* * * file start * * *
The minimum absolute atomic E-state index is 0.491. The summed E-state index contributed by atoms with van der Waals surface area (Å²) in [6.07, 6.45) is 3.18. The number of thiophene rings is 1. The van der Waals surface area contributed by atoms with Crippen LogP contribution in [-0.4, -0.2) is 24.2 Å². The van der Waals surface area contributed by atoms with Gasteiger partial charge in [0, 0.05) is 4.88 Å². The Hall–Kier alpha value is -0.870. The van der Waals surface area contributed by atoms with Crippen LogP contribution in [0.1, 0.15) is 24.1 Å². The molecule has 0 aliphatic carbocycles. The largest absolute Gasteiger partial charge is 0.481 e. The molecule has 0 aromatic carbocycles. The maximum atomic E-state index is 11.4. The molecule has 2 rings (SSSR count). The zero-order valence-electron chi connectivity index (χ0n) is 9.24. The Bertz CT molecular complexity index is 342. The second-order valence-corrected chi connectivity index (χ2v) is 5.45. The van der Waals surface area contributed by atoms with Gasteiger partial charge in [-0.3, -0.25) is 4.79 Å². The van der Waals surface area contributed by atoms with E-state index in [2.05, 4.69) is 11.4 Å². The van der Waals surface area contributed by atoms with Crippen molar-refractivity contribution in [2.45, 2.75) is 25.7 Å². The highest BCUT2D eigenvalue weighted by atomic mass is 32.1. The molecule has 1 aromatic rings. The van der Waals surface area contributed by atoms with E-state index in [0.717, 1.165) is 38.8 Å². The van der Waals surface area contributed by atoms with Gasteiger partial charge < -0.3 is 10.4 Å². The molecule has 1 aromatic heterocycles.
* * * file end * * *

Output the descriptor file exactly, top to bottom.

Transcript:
The minimum absolute atomic E-state index is 0.491. The summed E-state index contributed by atoms with van der Waals surface area (Å²) in [6.07, 6.45) is 3.18. The number of thiophene rings is 1. The van der Waals surface area contributed by atoms with Crippen LogP contribution in [-0.4, -0.2) is 24.2 Å². The van der Waals surface area contributed by atoms with Gasteiger partial charge in [0, 0.05) is 4.88 Å². The Hall–Kier alpha value is -0.870. The van der Waals surface area contributed by atoms with Crippen LogP contribution in [0.1, 0.15) is 24.1 Å². The molecule has 0 aliphatic carbocycles. The largest absolute Gasteiger partial charge is 0.481 e. The molecule has 0 aromatic carbocycles. The maximum atomic E-state index is 11.4. The molecule has 2 rings (SSSR count). The zero-order valence-electron chi connectivity index (χ0n) is 9.24. The Bertz CT molecular complexity index is 342. The second-order valence-corrected chi connectivity index (χ2v) is 5.45. The van der Waals surface area contributed by atoms with Gasteiger partial charge in [-0.3, -0.25) is 4.79 Å². The van der Waals surface area contributed by atoms with E-state index in [2.05, 4.69) is 11.4 Å². The van der Waals surface area contributed by atoms with Crippen molar-refractivity contribution in [2.45, 2.75) is 25.7 Å². The highest BCUT2D eigenvalue weighted by atomic mass is 32.1. The molecule has 1 aromatic rings. The van der Waals surface area contributed by atoms with E-state index in [0.717, 1.165) is 38.8 Å². The van der Waals surface area contributed by atoms with Gasteiger partial charge < -0.3 is 10.4 Å². The molecule has 1 aromatic heterocycles.